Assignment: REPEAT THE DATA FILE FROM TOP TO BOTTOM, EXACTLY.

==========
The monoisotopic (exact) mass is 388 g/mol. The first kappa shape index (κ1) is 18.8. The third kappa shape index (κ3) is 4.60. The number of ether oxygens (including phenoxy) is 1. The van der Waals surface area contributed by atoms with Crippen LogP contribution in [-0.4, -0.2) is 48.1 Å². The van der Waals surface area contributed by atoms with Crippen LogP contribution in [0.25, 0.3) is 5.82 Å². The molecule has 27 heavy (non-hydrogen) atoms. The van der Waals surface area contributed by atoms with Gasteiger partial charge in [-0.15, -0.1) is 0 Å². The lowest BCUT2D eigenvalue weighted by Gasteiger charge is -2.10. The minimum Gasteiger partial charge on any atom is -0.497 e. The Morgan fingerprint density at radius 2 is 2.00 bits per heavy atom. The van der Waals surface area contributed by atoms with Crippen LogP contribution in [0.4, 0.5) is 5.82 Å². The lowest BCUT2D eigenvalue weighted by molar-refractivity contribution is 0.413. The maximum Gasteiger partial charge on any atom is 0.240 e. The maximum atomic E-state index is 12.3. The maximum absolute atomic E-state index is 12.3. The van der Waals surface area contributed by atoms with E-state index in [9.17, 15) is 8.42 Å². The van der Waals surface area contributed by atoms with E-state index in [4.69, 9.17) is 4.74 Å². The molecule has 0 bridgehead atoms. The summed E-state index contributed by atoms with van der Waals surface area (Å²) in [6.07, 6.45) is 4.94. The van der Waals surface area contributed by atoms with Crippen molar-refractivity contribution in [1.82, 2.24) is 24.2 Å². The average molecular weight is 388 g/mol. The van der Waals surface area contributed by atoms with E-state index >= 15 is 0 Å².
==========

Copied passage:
The monoisotopic (exact) mass is 388 g/mol. The first kappa shape index (κ1) is 18.8. The third kappa shape index (κ3) is 4.60. The number of ether oxygens (including phenoxy) is 1. The van der Waals surface area contributed by atoms with Crippen LogP contribution in [-0.4, -0.2) is 48.1 Å². The van der Waals surface area contributed by atoms with Crippen LogP contribution in [0.25, 0.3) is 5.82 Å². The molecule has 27 heavy (non-hydrogen) atoms. The van der Waals surface area contributed by atoms with Gasteiger partial charge in [-0.15, -0.1) is 0 Å². The lowest BCUT2D eigenvalue weighted by Gasteiger charge is -2.10. The minimum Gasteiger partial charge on any atom is -0.497 e. The Morgan fingerprint density at radius 2 is 2.00 bits per heavy atom. The van der Waals surface area contributed by atoms with Crippen LogP contribution in [0.4, 0.5) is 5.82 Å². The lowest BCUT2D eigenvalue weighted by molar-refractivity contribution is 0.413. The maximum Gasteiger partial charge on any atom is 0.240 e. The maximum atomic E-state index is 12.3. The maximum absolute atomic E-state index is 12.3. The van der Waals surface area contributed by atoms with E-state index in [9.17, 15) is 8.42 Å². The van der Waals surface area contributed by atoms with E-state index in [4.69, 9.17) is 4.74 Å². The molecule has 0 bridgehead atoms. The summed E-state index contributed by atoms with van der Waals surface area (Å²) in [6.07, 6.45) is 4.94. The van der Waals surface area contributed by atoms with Crippen molar-refractivity contribution in [1.82, 2.24) is 24.2 Å². The average molecular weight is 388 g/mol. The van der Waals surface area contributed by atoms with E-state index >= 15 is 0 Å².